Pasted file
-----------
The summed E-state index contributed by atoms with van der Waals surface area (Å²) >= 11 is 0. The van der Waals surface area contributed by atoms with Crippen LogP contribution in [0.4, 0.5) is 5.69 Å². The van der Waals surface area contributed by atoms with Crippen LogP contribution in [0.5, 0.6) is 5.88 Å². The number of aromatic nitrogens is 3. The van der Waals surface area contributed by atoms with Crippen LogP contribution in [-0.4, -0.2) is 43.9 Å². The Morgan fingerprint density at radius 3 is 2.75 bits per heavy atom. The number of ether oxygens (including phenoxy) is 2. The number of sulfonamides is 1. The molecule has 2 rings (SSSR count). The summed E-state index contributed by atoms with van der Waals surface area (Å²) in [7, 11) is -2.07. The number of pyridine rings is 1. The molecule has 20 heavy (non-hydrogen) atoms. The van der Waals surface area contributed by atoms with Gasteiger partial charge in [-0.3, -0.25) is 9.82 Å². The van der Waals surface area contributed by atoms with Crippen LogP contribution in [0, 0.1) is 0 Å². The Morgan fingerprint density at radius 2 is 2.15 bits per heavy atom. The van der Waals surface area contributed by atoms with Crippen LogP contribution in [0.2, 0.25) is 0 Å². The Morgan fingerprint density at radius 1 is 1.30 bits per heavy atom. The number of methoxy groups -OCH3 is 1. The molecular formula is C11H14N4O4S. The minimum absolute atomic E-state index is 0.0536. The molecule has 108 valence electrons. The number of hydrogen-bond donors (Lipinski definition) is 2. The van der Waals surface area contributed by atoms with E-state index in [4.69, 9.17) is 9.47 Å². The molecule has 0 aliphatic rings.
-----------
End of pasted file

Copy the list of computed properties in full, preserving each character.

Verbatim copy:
The summed E-state index contributed by atoms with van der Waals surface area (Å²) >= 11 is 0. The van der Waals surface area contributed by atoms with Crippen LogP contribution in [0.4, 0.5) is 5.69 Å². The van der Waals surface area contributed by atoms with Crippen LogP contribution in [0.5, 0.6) is 5.88 Å². The number of aromatic nitrogens is 3. The van der Waals surface area contributed by atoms with Crippen LogP contribution in [-0.4, -0.2) is 43.9 Å². The Morgan fingerprint density at radius 3 is 2.75 bits per heavy atom. The number of ether oxygens (including phenoxy) is 2. The number of sulfonamides is 1. The molecule has 2 rings (SSSR count). The summed E-state index contributed by atoms with van der Waals surface area (Å²) in [7, 11) is -2.07. The number of pyridine rings is 1. The molecule has 20 heavy (non-hydrogen) atoms. The van der Waals surface area contributed by atoms with Gasteiger partial charge in [-0.3, -0.25) is 9.82 Å². The van der Waals surface area contributed by atoms with Crippen LogP contribution in [0, 0.1) is 0 Å². The Morgan fingerprint density at radius 2 is 2.15 bits per heavy atom. The van der Waals surface area contributed by atoms with Crippen LogP contribution in [0.2, 0.25) is 0 Å². The Morgan fingerprint density at radius 1 is 1.30 bits per heavy atom. The number of methoxy groups -OCH3 is 1. The molecular formula is C11H14N4O4S. The minimum absolute atomic E-state index is 0.0536. The molecule has 108 valence electrons. The number of hydrogen-bond donors (Lipinski definition) is 2. The van der Waals surface area contributed by atoms with E-state index in [4.69, 9.17) is 9.47 Å². The molecule has 0 aliphatic rings.